Fred Haise Biography, Age, Wife, Children, NASA, Apollo 13 and Awards

Fred Haise Biography

Fred Haise (Fred Wallace Haise Jr.) is a former American astronaut of NASA, a fighter pilot with the United States. The U.S. and Marine Corps Air Force and pilot testing. He is one of only 24 people who flew to the Moon when he flew on Apollo 13 as the Lunar Module Pilot. He was supposed to be the sixth person to land and walk on the Moon, but before lunar landing, the Apollo 13 mission was aborted. In 1977, he continued to fly Space Shuttle Approach and Landing Tests and in 1979 retired from NASA.

Fred Haise Age

Haise was born on November 14, 1933, in Biloxi, Mississippi, U.S. He is 85 years old as of November 2018.

Fred Haise Family

Haise was born and raised by his parents Fred Haise Sr. and Lucille Blacksher Haise in Biloxi, Mississippi. He grew up alongside his two sisters Brenda Johnston and Eydie Burnett.

Fred Haise Wife and Children

With his first wife, Mary Griffin Grant, who he married in 1954 and divorced in 1978, he has four grown children: Mary M. Frederick T. (born January 25, 1956). Stephen W. (born May 13, 1958). (30 June 1961), Thomas J. (Born in 1970 on July 6). He married the former F, his current wife. In 1979, Patt Price.

Fred Haise Education and Early Life

Haise attended Biloxi High School, from which he graduated in 1950, and Perkinston Junior College was awarded an Associate of Arts degree in 1952 with original goals of a career in journalism. He was a Boy Scout who earned the rank of Star Scout. Eligible for the draft and he joined the Naval Aviation Cadet (NAVCAD) training program despite being apprehensive about flying. From 1952 to 1954, Haise was trained in Naval Aviator and served as a U.S. Marine Corps fighter pilot from March 1954 to September 1956 at MCAS Cherry Point, North Carolina. Haise has accumulated flying time of 9,300 hours, including 6,200 hours in jets.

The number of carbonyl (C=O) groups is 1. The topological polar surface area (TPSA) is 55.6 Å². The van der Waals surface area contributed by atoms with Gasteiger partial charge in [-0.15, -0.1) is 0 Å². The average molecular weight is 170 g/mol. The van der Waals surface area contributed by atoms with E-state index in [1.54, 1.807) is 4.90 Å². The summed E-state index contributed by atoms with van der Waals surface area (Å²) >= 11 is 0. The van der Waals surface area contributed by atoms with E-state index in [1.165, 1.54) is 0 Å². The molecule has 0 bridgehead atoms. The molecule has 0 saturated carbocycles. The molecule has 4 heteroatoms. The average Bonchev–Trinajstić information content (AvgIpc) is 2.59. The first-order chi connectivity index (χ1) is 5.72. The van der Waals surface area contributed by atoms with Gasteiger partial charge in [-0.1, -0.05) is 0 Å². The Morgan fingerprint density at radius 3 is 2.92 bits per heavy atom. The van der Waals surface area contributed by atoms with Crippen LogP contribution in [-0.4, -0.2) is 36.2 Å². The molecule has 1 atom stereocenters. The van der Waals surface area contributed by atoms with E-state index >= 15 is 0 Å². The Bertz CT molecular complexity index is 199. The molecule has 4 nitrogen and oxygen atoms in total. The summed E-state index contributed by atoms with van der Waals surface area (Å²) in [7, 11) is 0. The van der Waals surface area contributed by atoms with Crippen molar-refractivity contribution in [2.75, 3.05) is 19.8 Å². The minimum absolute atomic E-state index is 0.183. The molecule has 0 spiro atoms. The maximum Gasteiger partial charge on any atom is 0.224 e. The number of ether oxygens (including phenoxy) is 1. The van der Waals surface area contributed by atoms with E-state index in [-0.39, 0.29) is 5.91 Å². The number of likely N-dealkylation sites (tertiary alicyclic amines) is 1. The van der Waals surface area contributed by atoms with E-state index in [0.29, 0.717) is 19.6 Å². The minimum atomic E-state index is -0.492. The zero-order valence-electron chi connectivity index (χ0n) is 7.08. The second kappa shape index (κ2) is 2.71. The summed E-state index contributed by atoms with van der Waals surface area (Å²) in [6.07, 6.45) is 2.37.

Fred Haise Photo

Haise returned to school after his military service and graduated with Honors in Aeronautical Engineering from the University of Oklahoma in 1959, serving as a fighter interceptor pilot with the 185th Fighter Interceptor Squadron simultaneously in the Oklahoma Air National Guard. He then worked for the newly created NASA, first as a research pilot at the Lewis Research Center near Cleveland. His Air National Guard unit was appointed during the 1961 Berlin Crisis and served ten months as a fighter pilot in the U.S. Air Force. He was a tactical fighter pilot and chief of the 164th Standardization-Evaluation Flight of the 164th Tactical Fighter Squadron at the Mansfield Lahm Air National Guard Base, Ohio. Haise completed a post-graduate course in the Mansfield Lahm National Guard Base.

Fred Haise Career


Haise was one of 19 new astronauts selected for NASA Astronaut Group 5 in 1966. As a civilian research pilot, he had already worked with NASA for several years. He was the first astronaut in his class to be assigned to a mission, serving both Apollo 8 and Apollo 11 as backup Lunar Module Pilot.

Apollo 13